Commercial litigator Brennan Moss has wanted to be a lawyer for as long as he can remember. “My grandfather, the late Senator Ted Moss, often told me there were too many attorneys and I should look for something else. But, in the end, he loved the law and encouraged me to be an excellent advocate.”
Having grown up around many influential lawyers, Moss noticed a trend that they would continue to work beyond retirement age, beyond a concern for money. “I concluded that meant they must love their work,” he said. “It turns out that attorneys just aren’t very good at much else.”
Today, Moss has fulfilled his lifelong dream. He focuses on commercial litigation. “One of my mentors taught me that it is important to take cases that are interesting to me because it is more motivating to work on a case that is interesting than a case that just pays the bills,” Moss explained.
Mentors like Blake Atkin and David Hirschi were very instrumental in the practice he maintains today. “In addition to those two, my career has largely been shaped by other attorneys I have admired from afar. Those of particular note are George Haley, Jim Jardin, Alan Sullivan, Peggy Tomsick, Jim Magleby, Jeff Shields and Dan Berman.”
One of the proudest moments of his career thus far was when he was asked to serve as managing partner following the loss of partner Rob Reynard. “It was a humbling experience trying to fill his shoes and make sure our young firm continued to grow and move forward,” he said.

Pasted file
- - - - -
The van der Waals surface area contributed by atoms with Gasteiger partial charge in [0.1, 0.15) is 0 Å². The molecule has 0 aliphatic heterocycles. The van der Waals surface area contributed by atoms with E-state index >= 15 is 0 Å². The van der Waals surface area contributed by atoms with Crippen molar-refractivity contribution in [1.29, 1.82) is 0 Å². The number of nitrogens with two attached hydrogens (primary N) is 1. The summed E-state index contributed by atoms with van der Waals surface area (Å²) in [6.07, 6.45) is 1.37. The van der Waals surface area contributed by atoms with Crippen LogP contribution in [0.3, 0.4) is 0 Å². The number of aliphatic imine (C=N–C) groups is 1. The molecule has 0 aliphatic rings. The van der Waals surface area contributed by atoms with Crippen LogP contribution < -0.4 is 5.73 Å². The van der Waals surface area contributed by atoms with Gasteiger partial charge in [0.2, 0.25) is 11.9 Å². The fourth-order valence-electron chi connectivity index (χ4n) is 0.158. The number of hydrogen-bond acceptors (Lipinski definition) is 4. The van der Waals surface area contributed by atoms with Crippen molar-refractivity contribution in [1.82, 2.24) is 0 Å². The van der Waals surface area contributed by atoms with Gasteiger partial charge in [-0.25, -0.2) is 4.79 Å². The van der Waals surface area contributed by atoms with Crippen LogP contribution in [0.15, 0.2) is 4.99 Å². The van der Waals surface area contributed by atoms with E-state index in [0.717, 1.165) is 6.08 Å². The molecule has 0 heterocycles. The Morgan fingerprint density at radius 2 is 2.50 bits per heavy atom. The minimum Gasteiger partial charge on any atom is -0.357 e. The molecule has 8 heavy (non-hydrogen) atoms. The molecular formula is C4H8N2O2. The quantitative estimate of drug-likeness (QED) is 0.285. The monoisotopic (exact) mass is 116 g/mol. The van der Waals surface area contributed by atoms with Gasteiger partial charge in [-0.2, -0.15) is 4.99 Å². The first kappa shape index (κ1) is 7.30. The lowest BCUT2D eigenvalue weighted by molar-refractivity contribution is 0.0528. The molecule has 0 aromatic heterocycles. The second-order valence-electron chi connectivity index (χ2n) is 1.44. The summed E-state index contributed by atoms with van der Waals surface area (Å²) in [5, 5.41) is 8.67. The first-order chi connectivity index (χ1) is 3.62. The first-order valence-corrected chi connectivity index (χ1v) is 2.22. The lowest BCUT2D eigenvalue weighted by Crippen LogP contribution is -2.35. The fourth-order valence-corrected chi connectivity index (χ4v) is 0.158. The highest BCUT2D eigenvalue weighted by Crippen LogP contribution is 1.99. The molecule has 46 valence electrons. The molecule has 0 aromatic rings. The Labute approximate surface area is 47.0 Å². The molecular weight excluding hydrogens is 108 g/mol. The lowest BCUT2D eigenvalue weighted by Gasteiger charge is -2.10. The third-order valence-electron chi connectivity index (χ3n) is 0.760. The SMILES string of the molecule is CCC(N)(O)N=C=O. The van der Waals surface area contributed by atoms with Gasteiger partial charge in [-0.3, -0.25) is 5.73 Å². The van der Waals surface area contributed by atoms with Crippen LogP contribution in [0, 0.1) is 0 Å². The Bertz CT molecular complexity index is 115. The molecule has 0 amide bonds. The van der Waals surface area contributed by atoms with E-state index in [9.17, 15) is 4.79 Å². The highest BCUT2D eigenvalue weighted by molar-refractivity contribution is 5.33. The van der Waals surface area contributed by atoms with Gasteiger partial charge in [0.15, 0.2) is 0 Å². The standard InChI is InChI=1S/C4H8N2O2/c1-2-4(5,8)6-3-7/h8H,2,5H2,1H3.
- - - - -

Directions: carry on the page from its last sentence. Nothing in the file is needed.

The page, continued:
As he looks to the future, he hopes to have the opportunity to argue before the United States Supreme Court. “I would also like to bowl a 300,” he admitted. “My chances of achieving either are about the same.”
His advice to other attorneys is to prepare hard and to always be professional. “I have been surprised to find that those two things are some of the rarest commodities in our profession,” he said. “Knowing how to work hard, prepare for a case and deal professionally with opposing counsel is what leads to the greatest success.”
While Moss acknowledges the system has flaws, he agrees with what Judge Tim Hansen once told his client in a mediation, “It’s better than the next best thing.” He does hope that the solution to the billable hour will soon be discovered and implemented.
On the other hand, Moss greatly enjoys the opportunities afforded by litigation, such as learning new disciplines on a fairly regular basis. “I just finished defending a large landowner from a claim relating to the breach of a beaver dam. We had a beaver expert spend hours teaching us about beaver behavior, beaver dam construction, and the effect of beavers on the surrounding ecosystem. What other job would allow someone to learn detailed information about an obscure subject like beaver activities?”
Outside the office, Moss collects vintage audio equipment and is currently enamoured with the JBL speakers from the ’70s paired with vintage tube amps. With five young children, though, his interests are largely dictated by them. “This year it’s been all about Taylor Swift, ‘Phineas and Ferb’ and a lot of skiing,” he said.